In The Book of Man, radio host William Bennett serves up a stirring collection of epigrammatic profiles of men, from Packers quarterback Aaron Rodgers and Washington rapper Incwell to a sanitation worker. “[L]ike so many of the veterans coming home from wars in the last few years,” reads one about a Marine who served in Iraq, “Joshua returned changed. In some it comes in violent fits, sleeplessness, and other neurological disorders, but in Joshua, the lurking effects of combat stress came in what he calls ‘a fog,’ one that made living and interacting on a college campus anything but easy.”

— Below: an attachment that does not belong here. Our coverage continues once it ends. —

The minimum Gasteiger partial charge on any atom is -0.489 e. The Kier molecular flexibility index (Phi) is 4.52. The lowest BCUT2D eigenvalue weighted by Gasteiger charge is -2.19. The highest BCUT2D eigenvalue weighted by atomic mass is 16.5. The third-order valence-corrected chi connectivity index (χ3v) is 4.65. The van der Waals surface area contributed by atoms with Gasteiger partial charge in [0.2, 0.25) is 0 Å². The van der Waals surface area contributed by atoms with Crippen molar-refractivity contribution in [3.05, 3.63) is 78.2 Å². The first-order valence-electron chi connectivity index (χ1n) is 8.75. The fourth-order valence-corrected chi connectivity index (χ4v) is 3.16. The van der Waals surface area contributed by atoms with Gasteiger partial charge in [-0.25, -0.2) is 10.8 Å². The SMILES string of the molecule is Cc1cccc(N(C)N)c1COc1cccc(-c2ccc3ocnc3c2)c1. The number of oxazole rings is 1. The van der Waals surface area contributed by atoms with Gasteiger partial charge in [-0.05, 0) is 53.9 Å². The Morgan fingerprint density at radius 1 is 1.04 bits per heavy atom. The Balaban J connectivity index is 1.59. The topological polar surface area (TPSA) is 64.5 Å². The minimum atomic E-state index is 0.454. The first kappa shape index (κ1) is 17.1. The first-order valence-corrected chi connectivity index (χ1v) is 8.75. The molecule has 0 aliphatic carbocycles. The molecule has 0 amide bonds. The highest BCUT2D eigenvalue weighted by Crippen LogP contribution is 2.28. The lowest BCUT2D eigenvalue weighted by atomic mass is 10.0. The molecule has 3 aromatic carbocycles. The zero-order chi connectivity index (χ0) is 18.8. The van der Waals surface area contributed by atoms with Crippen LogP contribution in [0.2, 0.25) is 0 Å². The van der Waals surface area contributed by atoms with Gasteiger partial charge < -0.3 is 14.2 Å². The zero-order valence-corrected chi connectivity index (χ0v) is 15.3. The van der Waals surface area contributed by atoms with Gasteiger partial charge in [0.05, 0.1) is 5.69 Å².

As that snippet suggests, the book offers a nuanced picture, coming as it does from a man who has run both the Department of Education and the National Endowment for the Humanities, of the struggles facing American men—statistics showing that women make up a majority of the US workforce, movies such as The Hangover portraying men as inept and immature—but calls on future generations not to cast off virtues such as bravery, hard work, and service even as their place in society shifts. Several years ago, Maureen Dowd wrote a book called Are Men Necessary? Not only necessary, Bennett argues, but needed, and more than ever.
William J. Bennett